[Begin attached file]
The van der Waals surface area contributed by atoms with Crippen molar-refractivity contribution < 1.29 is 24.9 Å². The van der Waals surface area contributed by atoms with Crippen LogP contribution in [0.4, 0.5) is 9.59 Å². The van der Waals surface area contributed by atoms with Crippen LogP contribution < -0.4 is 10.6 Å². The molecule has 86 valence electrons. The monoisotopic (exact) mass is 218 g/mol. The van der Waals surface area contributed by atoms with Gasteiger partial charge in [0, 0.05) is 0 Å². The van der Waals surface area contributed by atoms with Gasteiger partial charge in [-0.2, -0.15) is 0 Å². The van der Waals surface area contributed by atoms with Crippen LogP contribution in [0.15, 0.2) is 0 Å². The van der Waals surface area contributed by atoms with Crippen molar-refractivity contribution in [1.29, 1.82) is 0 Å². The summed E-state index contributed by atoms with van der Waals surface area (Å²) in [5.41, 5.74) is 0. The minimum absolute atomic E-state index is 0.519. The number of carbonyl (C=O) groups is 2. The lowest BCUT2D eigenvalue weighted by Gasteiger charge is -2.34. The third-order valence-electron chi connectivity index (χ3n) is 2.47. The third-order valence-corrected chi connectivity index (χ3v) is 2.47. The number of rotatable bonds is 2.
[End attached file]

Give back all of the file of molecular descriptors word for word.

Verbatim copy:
The van der Waals surface area contributed by atoms with Crippen molar-refractivity contribution < 1.29 is 24.9 Å². The van der Waals surface area contributed by atoms with Crippen LogP contribution in [0.4, 0.5) is 9.59 Å². The van der Waals surface area contributed by atoms with Crippen LogP contribution < -0.4 is 10.6 Å². The molecule has 86 valence electrons. The monoisotopic (exact) mass is 218 g/mol. The van der Waals surface area contributed by atoms with Gasteiger partial charge in [0, 0.05) is 0 Å². The van der Waals surface area contributed by atoms with Gasteiger partial charge in [-0.2, -0.15) is 0 Å². The van der Waals surface area contributed by atoms with Crippen LogP contribution in [0.15, 0.2) is 0 Å². The van der Waals surface area contributed by atoms with Crippen molar-refractivity contribution in [1.29, 1.82) is 0 Å². The summed E-state index contributed by atoms with van der Waals surface area (Å²) in [5.41, 5.74) is 0. The minimum absolute atomic E-state index is 0.519. The number of carbonyl (C=O) groups is 2. The lowest BCUT2D eigenvalue weighted by Gasteiger charge is -2.34. The third-order valence-electron chi connectivity index (χ3n) is 2.47. The third-order valence-corrected chi connectivity index (χ3v) is 2.47. The number of rotatable bonds is 2.